WASHINGTON (AP) — President Joe Biden’s administration has less than a week to decide on extending the nationwide eviction moratorium, a measure that housing advocates say has helped keep most cash-strapped tenants across the country in their homes during the pandemic.
Housing advocates are confident the ban, due to expire March 31, will be extended for several months and possibly even strengthened. Still, they argue the existing moratorium hasn’t been a blanket protection and say thousands of families have been evicted for other reasons beyond nonpayment of rent.
“The key to restoring and strengthening our economy is defeating COVID-19. To do that, we must keep people safely housed as we work towards vaccinating more people. This is what the American Rescue Plan does,” Sen. Jack Reed, D-R.I., said in a statement. “But for now, an extension of the moratorium is clearly warranted until more people are vaccinated, more supportive housing programs come on line, and more help is deployed.”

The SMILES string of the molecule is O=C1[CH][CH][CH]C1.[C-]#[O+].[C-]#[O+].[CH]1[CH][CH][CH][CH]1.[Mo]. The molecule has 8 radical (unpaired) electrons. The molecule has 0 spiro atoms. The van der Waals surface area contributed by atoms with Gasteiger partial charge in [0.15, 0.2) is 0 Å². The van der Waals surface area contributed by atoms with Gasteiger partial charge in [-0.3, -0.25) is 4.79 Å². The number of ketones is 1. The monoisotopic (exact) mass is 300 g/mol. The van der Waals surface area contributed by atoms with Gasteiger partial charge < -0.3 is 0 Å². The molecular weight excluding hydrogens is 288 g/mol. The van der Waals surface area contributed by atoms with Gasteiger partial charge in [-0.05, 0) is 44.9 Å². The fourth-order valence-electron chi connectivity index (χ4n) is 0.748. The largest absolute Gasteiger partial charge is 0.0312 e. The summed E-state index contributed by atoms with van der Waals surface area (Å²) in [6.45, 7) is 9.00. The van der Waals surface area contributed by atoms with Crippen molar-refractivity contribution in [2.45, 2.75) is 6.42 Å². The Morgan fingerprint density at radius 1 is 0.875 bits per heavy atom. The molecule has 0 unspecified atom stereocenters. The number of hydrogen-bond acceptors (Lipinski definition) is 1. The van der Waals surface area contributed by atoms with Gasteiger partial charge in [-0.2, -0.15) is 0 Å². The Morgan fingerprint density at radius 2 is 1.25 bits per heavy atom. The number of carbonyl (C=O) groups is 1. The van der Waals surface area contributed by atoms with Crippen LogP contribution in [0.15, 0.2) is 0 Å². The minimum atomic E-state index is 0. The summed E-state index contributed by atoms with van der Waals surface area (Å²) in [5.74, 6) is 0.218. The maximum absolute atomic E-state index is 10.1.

The White House has indicated it is weighing an extension of the ban. The Department of Housing and Urban Development did not respond to a request for comment on the issue.
Eric Dunn, director of litigation for the National Housing Law Project, noted signs that a decision has already quietly been made. Last week, Dunn said, a HUD official conducted a call with housing advocates to field opinions on a new, streamlined form that tenants can use in order to gain protection from eviction.